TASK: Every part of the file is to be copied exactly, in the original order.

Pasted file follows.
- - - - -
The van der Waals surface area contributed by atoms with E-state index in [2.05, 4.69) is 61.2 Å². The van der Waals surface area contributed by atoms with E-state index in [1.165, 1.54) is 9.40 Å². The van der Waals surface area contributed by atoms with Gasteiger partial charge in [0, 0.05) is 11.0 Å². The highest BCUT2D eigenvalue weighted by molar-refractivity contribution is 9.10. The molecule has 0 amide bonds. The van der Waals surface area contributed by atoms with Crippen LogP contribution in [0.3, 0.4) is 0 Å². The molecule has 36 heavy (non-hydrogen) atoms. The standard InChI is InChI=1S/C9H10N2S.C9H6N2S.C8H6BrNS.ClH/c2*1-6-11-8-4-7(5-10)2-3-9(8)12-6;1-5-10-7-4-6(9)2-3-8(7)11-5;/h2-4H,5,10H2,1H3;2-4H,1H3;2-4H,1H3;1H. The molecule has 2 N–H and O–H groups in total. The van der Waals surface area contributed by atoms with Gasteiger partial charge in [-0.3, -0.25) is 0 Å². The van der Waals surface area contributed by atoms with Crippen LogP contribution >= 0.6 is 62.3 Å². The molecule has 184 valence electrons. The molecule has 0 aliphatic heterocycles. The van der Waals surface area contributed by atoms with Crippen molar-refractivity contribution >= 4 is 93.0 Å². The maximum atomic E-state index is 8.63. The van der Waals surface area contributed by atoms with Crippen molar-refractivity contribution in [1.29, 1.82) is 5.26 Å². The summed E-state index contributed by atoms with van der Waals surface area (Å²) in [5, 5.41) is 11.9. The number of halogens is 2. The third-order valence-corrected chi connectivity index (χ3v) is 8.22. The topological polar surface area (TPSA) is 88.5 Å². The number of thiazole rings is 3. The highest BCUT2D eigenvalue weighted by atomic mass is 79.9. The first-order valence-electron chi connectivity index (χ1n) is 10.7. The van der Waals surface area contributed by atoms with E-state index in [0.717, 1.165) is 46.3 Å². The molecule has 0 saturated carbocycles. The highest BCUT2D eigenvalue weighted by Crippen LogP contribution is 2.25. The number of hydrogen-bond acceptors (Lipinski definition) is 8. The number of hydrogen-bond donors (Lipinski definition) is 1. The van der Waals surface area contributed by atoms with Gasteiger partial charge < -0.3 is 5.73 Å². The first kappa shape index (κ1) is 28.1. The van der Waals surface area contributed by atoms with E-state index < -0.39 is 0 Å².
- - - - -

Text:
The van der Waals surface area contributed by atoms with E-state index in [2.05, 4.69) is 61.2 Å². The van der Waals surface area contributed by atoms with E-state index in [1.165, 1.54) is 9.40 Å². The van der Waals surface area contributed by atoms with Gasteiger partial charge in [0, 0.05) is 11.0 Å². The highest BCUT2D eigenvalue weighted by molar-refractivity contribution is 9.10. The molecule has 0 amide bonds. The van der Waals surface area contributed by atoms with Crippen LogP contribution in [0.3, 0.4) is 0 Å². The molecule has 36 heavy (non-hydrogen) atoms. The standard InChI is InChI=1S/C9H10N2S.C9H6N2S.C8H6BrNS.ClH/c2*1-6-11-8-4-7(5-10)2-3-9(8)12-6;1-5-10-7-4-6(9)2-3-8(7)11-5;/h2-4H,5,10H2,1H3;2-4H,1H3;2-4H,1H3;1H. The molecule has 2 N–H and O–H groups in total. The van der Waals surface area contributed by atoms with Gasteiger partial charge in [-0.3, -0.25) is 0 Å². The van der Waals surface area contributed by atoms with Crippen LogP contribution >= 0.6 is 62.3 Å². The molecule has 184 valence electrons. The molecule has 0 aliphatic heterocycles. The van der Waals surface area contributed by atoms with Crippen molar-refractivity contribution >= 4 is 93.0 Å². The maximum atomic E-state index is 8.63. The van der Waals surface area contributed by atoms with Crippen molar-refractivity contribution in [1.29, 1.82) is 5.26 Å². The summed E-state index contributed by atoms with van der Waals surface area (Å²) in [5, 5.41) is 11.9. The number of halogens is 2. The third-order valence-corrected chi connectivity index (χ3v) is 8.22. The topological polar surface area (TPSA) is 88.5 Å². The number of thiazole rings is 3. The highest BCUT2D eigenvalue weighted by atomic mass is 79.9. The first-order valence-electron chi connectivity index (χ1n) is 10.7. The van der Waals surface area contributed by atoms with E-state index in [0.717, 1.165) is 46.3 Å². The molecule has 0 saturated carbocycles. The highest BCUT2D eigenvalue weighted by Crippen LogP contribution is 2.25. The number of hydrogen-bond acceptors (Lipinski definition) is 8. The number of hydrogen-bond donors (Lipinski definition) is 1. The van der Waals surface area contributed by atoms with Gasteiger partial charge < -0.3 is 5.73 Å². The first kappa shape index (κ1) is 28.1. The van der Waals surface area contributed by atoms with E-state index < -0.39 is 0 Å².